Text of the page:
With respect to this sort of choice, and it is not 
necessarily a choice, but as we think about this effort to 
continue to train and arm the Syrian opposition versus--or in 
addition to--or sort of allocating resources to arming the 
Peshmerga, what is your assessment, Dr. Kagan, Ambassador Ford, 
Doctor, in terms of this likely success of this arm-and-train 
effort of the Syrian opposition? And if you had unlimited 
resources, where would you put those resources as between those 
two choices?
    Ms. Kagan. The effort to arm and train the Syrian moderate 
opposition is essential, but we, the United States, have 
asymmetric capabilities that we need to bring to bear on the 
fight in Syria in order for that moderate opposition to survive 
long enough to be armed and trained and make a meaningful 
difference on the battlefield. Namely, we do need to provide 
them with close air support, and we do need to reconsider 
targeting the Assad regime, and in particular his asymmetric 
capability, which comes in his use of air power against those 
moderates. We need to have those things together in Syria in 
order to create conditions for success.
    Mr. Heydemann. I endorse everything that Dr. Kagan said, 
but would add that we also need to invest adequately in 
creating the appropriate infrastructure to ensure that the 
forces that we train and equip can perform effectively and that 
in the areas in which they are operational we will not simply 
be clearing ISIS from communities that will then see the return 
of alternative extremist groups once that task has been 
    That means building the appropriate command-and-control 
structures and political accountability structures led by 
Syrians that will ensure the effectiveness of the train-and-
equip mission over time. And I am concerned that significant 
questions about what that infrastructure will look like have 
not yet been adequately answered.
    Mr. Cicilline. I thank you, Mr. Chairman, for the 
indulgence. Thank you. Yield back.
    Mr. DeSantis. Gentleman's time has expired.
    Just real quickly, Ambassador Ford, you had mentioned that 
an authorization of force would send a message to Iran. A lot 
of us are concerned about these nuclear negotiations. The 
President has said--well, it has been reported--that they don't 
want to even go through Congress. They want to keep it away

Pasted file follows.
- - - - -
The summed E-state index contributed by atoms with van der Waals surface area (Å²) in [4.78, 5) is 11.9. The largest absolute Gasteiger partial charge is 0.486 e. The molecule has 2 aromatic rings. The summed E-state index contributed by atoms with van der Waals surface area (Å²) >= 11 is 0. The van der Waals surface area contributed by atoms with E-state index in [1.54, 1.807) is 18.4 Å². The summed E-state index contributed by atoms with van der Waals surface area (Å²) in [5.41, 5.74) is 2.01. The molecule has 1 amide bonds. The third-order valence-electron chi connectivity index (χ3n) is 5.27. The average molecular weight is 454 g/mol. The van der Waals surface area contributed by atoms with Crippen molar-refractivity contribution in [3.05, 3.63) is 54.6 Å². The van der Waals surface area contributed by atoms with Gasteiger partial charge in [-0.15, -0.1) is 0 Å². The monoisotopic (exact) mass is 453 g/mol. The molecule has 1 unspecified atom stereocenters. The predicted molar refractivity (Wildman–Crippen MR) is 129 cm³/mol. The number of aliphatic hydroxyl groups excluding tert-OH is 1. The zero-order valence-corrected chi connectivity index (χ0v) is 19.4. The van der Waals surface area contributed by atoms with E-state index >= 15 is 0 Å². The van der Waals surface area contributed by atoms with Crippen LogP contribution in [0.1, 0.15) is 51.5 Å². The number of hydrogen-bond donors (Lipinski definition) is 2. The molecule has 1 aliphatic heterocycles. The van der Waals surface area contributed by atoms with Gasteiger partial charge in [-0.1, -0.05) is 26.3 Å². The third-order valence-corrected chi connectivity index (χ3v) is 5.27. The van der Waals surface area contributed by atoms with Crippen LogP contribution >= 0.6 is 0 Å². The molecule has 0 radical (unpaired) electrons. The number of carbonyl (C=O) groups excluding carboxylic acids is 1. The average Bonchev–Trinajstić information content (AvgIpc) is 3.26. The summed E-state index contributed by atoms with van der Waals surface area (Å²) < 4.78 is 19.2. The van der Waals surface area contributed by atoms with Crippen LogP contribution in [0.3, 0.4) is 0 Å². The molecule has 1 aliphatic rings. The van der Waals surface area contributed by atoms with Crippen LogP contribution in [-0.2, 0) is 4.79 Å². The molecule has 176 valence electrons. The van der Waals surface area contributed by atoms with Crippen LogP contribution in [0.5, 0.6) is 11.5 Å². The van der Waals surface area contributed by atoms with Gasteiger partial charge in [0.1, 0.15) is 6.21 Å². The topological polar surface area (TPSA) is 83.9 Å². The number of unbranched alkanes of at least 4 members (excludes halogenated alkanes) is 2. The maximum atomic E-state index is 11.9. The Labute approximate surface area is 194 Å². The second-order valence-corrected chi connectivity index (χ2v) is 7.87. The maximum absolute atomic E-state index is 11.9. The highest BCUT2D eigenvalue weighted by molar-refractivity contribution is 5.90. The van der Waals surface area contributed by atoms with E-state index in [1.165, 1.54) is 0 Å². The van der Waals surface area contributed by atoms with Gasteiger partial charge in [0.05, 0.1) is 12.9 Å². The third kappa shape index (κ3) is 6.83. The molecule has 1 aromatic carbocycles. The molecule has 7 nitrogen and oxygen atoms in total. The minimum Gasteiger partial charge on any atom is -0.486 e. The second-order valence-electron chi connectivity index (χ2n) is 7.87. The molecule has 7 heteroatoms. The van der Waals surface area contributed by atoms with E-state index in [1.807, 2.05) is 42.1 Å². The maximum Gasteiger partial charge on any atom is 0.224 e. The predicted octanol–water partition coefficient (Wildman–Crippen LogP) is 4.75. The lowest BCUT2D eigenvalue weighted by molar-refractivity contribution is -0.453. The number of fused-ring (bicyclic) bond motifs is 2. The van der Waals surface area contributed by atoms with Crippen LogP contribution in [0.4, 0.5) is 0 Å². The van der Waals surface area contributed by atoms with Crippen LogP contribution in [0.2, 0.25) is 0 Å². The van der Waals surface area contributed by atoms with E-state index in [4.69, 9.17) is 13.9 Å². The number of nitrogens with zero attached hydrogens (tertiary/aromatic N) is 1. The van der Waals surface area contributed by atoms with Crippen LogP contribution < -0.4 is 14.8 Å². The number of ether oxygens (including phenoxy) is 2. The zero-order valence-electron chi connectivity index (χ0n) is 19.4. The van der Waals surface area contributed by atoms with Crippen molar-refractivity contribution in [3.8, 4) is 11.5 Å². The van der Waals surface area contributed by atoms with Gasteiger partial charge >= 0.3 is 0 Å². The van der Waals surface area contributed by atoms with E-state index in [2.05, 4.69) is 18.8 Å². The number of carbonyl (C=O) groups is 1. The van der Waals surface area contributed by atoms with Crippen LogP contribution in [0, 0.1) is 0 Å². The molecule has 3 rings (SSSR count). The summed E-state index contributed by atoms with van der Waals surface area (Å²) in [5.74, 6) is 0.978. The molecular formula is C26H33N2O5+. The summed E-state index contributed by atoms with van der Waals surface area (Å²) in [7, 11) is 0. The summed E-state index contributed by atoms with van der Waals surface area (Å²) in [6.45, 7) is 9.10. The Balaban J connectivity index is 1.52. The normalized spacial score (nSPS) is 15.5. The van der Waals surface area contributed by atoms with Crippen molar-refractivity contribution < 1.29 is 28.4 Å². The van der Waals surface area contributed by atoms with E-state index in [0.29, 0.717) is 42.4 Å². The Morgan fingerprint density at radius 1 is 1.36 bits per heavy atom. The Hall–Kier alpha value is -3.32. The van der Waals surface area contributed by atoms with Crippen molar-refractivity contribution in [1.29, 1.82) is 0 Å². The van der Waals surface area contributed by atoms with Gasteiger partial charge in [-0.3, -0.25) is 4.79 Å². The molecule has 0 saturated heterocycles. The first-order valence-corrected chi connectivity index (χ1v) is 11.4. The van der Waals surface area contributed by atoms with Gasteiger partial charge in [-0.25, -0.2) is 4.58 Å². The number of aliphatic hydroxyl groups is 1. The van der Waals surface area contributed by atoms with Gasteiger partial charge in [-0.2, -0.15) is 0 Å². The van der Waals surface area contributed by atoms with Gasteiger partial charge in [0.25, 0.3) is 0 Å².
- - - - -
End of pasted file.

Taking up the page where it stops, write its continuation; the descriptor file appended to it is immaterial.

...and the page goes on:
from Congress, which tells me that it may not be a deal that 
would merit approval from Congress or the American people. And 
so I am certainly losing patience with that.
    Do you think a vote against a bad nuclear deal or a vote to 
reimpose tough sanctions would also be a good signal to send to 
Iran vis-aa-vis our fight in Syria and Iraq?
    Mr. Ford. The most important thing, Congressman, with 
respect to Iraq and to Syria is to get the Iranians to adjust 
their behavior. They can't just use Shi'a militia to fix the 
Islamic State problem on the eastern front in Iraq. The Shi'a 
militia will drive the Sunni Arabs right into the hands further 
of the Islamic State. And in Syria, the Iranians have got to 
accept that Bashar is going to go and there is going to be some 
other kind of a government.
    So I don't know how the nuclear negotiations are going to 
directly affect that, but what I do think is that we need to 
find a way to get the Iranians to understand that there may be 
other ways to fix the Islamic State problem without doing it 
the way they are doing it, which is actually making the problem 
infinitely worse.
    To be frank, Assad and the Iranians are helping create the 
Islamic State problem. I talked about this aggrieved Sunni 
community. The Iranians are the biggest single problem behind 
    Mr. DeSantis. No, absolutely. And, look, just from my time, 
I was in the Al Anbar province, and the more Iran is involved, 
I mean, that is a total repellant. I mean, they would much 
prefer ISIS than an Iranian-backed government. And so it would 
make the whole enterprise, I think, go up in smoke.
    Mr. Ford. You understand because you were in Anbar. This is 
the accountability aspect that I am talking about.
    Mr. DeSantis. Absolutely.
    Well, I just wanted to thank the witnesses. We really 
appreciated your testimony, taking the time here to answer our 
questions. I think all your thoughts were very considered and I 
know it will help the committee members very much.
    And so with that, this hearing stands adjourned.
    [Whereupon, at 5 o'clock p.m., the subcommittee was